FAQ: Learn Python: Files - Review

This community-built FAQ covers the “Review” exercise from the lesson “Learn Python: Files”.

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Learn Python 3

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We learnt how to append files as text, but how is that for CSV and JSON?

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Yanno…it just takes something little to throw one off. I missread jason_txt as ‘jason,txt’ in problem 12 and it took me a day to realize my error in reading the question. It is no wonder that the invalid syntax lines said no string attribute.

Sometimes it is the littlest and simplest things that throw one off in this course. I don’t know what made me think of j’json.txt’ in the function call jsondump.

So I had this funny mistake during this lesson that I wanted to ask about:

When doing .readline() and .readlines()

Why is it that if you iterate through .readline() the same way you can iterate through readlines(), you get all letters on individual lines?

with open(‘just_the_first.txt’) as txt_doc:
for line in txt_doc.readlines():

So in this example above (from the lesson), it will read each line in the text, and print them out, but if I turn it to .readline() instead it prints individual letters. How does it work? What is happening?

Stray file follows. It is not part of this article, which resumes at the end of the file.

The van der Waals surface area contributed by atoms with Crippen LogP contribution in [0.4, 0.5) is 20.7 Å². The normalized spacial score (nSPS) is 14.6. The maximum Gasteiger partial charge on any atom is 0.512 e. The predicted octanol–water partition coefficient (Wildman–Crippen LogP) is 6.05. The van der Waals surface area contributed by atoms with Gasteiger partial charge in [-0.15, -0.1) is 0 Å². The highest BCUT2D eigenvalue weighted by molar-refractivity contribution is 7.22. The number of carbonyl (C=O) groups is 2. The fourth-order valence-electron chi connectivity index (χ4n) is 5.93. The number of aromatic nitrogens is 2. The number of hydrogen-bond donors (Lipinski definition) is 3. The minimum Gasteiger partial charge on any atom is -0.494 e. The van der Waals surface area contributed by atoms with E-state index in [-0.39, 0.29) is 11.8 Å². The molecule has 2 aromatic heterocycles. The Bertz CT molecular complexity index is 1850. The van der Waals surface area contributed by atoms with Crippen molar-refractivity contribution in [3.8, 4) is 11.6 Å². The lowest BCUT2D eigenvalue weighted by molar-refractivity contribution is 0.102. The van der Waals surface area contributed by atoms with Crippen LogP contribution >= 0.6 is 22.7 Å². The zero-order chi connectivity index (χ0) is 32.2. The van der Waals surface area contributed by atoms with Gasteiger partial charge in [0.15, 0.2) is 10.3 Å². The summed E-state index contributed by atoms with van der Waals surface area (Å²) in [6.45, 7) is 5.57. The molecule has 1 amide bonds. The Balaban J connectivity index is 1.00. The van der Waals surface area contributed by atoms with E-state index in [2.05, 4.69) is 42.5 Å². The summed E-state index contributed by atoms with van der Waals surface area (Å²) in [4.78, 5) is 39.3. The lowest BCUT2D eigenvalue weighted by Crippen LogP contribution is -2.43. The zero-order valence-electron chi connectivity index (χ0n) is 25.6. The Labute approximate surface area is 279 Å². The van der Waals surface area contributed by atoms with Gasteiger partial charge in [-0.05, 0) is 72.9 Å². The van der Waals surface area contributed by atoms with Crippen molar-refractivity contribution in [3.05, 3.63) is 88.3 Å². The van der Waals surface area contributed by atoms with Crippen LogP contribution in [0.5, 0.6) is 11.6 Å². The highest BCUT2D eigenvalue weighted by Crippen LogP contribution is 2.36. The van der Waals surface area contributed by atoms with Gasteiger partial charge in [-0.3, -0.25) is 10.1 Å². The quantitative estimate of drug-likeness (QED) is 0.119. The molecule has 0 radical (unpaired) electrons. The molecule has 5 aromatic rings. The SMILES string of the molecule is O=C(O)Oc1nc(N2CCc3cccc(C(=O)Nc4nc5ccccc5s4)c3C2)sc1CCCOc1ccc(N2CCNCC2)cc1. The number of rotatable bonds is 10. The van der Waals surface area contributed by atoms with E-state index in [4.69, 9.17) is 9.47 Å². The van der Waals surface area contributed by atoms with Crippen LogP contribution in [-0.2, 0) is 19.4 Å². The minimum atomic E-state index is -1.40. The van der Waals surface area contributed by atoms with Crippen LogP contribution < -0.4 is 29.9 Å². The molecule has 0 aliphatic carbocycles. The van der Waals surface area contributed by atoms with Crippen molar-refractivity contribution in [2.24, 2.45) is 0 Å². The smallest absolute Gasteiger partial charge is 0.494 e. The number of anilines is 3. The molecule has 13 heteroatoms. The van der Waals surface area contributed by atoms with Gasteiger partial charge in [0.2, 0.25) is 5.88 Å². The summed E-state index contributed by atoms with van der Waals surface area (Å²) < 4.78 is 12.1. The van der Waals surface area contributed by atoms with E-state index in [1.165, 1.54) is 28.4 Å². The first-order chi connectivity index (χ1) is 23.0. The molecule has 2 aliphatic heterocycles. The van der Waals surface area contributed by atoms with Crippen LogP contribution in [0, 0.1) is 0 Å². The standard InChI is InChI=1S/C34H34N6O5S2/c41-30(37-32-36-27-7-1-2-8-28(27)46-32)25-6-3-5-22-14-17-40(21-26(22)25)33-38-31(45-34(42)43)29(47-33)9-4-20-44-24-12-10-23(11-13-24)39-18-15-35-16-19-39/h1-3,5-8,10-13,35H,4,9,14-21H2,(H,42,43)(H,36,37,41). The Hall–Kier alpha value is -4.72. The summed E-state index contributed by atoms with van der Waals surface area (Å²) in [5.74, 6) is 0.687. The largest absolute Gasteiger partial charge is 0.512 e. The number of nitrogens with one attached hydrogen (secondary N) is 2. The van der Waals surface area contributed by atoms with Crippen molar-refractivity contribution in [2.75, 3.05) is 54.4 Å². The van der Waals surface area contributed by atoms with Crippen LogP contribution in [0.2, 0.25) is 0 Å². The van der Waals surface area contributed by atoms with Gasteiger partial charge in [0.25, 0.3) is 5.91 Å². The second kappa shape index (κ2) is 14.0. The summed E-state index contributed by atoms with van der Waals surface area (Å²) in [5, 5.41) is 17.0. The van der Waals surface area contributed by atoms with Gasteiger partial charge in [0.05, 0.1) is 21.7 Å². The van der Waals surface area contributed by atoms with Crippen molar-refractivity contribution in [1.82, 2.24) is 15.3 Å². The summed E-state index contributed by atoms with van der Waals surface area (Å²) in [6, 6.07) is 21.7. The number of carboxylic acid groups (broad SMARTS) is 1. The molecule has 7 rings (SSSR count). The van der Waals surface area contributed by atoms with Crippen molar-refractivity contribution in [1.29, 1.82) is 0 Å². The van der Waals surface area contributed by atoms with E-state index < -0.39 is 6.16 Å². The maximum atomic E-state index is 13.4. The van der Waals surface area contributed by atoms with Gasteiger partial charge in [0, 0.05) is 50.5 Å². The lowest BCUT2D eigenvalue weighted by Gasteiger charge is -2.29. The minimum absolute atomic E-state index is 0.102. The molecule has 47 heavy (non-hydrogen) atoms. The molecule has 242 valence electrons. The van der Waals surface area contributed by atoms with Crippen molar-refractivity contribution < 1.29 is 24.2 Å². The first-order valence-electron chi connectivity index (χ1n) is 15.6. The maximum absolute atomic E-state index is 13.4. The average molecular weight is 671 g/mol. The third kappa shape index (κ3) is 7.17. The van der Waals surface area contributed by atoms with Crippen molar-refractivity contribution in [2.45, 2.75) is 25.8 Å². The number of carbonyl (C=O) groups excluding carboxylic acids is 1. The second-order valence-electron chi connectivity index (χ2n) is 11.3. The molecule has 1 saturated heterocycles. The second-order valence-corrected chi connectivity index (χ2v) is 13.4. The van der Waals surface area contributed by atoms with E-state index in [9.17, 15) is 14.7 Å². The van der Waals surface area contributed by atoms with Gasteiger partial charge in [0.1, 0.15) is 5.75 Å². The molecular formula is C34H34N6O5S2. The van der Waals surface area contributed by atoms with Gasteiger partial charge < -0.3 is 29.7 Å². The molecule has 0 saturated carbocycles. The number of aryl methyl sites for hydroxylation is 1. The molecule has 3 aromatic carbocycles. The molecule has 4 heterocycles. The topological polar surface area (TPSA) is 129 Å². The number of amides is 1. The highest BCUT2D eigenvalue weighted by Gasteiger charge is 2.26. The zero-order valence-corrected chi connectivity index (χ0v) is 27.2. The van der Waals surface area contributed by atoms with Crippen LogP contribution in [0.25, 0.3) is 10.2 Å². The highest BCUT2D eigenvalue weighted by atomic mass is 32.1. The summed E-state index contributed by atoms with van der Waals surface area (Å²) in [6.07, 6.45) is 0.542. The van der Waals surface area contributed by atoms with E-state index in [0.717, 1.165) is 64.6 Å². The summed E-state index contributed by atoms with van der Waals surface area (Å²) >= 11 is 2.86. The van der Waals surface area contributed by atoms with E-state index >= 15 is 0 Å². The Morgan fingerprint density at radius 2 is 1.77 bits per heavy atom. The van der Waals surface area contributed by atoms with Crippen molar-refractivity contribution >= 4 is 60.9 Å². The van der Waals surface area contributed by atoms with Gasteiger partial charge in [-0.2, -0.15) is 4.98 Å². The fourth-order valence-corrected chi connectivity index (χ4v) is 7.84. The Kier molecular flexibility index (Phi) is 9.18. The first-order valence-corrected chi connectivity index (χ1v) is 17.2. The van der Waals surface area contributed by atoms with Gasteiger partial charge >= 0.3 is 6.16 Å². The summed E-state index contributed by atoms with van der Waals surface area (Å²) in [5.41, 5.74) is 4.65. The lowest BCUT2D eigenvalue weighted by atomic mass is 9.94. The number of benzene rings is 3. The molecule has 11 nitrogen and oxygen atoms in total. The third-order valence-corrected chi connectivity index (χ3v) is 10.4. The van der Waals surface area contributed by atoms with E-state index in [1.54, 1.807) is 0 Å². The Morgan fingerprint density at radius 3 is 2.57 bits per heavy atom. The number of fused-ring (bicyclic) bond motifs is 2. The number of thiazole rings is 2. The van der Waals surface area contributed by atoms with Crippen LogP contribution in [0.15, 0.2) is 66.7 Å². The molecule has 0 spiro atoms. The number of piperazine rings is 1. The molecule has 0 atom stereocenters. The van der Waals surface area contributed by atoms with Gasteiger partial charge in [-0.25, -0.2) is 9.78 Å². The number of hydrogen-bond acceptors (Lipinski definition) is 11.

I know this question might have no practical use, and is just to satisfy my curiousity, but I appreciate any response. I just want to understand the inner workings/logic of the language.

Thanks in advance.

Consider what for is… An iterator, of sorts. It iterates over a sequence, an iterable. If it is not a sequence, it cannot be iterated and will throw an exception.

If we give a string sequence to for it iterates the sequence by element, just it would a list, tuple, set, or even dictionary (iterating the keys or the values). .readline() returns a single string, so therefore the iterable.

.readlines() takes one line at a time, so the sequence is the file rows, not an individual line. The difference is subtle, but pronounced enough that we get the gist in pretty short order.

Let’s take for example the list() constructor. It, too, is an interator of sorts, since it iterates over the sequence it is given, and constructs a list object from that sequence.

list('string')  =>  ['s', 't', 'r', 'i', 'n', 'g']

Not the same thing, but an analog, along the same lines.

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Thanks alot for your response! This really cleared it up for me ^^ When you explain it to me now, I realize this also was explained in the “Strings” module of the course :sweat_smile: . Really appreciate the explaination! :smiley:

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